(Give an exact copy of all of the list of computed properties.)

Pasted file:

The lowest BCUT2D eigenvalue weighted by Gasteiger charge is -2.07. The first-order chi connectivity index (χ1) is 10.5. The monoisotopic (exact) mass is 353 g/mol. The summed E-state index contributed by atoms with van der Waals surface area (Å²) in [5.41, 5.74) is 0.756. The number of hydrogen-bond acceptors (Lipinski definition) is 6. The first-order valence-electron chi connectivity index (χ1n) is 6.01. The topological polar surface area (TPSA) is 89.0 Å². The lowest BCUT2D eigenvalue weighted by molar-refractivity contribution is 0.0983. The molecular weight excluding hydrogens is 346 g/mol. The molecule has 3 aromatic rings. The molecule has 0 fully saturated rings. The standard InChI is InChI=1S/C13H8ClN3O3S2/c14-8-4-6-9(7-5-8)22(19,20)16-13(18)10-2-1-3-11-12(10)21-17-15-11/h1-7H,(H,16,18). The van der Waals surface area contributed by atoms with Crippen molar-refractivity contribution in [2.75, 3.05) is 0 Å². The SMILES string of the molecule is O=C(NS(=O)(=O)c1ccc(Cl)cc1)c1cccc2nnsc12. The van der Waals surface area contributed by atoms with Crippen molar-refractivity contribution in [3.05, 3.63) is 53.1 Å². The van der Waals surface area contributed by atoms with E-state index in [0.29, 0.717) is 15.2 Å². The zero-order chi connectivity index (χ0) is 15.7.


The lowest BCUT2D eigenvalue weighted by Gasteiger charge is -2.07. The first-order chi connectivity index (χ1) is 10.5. The monoisotopic (exact) mass is 353 g/mol. The summed E-state index contributed by atoms with van der Waals surface area (Å²) in [5.41, 5.74) is 0.756. The number of hydrogen-bond acceptors (Lipinski definition) is 6. The first-order valence-electron chi connectivity index (χ1n) is 6.01. The topological polar surface area (TPSA) is 89.0 Å². The lowest BCUT2D eigenvalue weighted by molar-refractivity contribution is 0.0983. The molecular weight excluding hydrogens is 346 g/mol. The molecule has 3 aromatic rings. The molecule has 0 fully saturated rings. The standard InChI is InChI=1S/C13H8ClN3O3S2/c14-8-4-6-9(7-5-8)22(19,20)16-13(18)10-2-1-3-11-12(10)21-17-15-11/h1-7H,(H,16,18). The van der Waals surface area contributed by atoms with Crippen molar-refractivity contribution in [2.75, 3.05) is 0 Å². The SMILES string of the molecule is O=C(NS(=O)(=O)c1ccc(Cl)cc1)c1cccc2nnsc12. The van der Waals surface area contributed by atoms with Crippen molar-refractivity contribution in [3.05, 3.63) is 53.1 Å². The van der Waals surface area contributed by atoms with E-state index in [0.29, 0.717) is 15.2 Å². The zero-order chi connectivity index (χ0) is 15.7.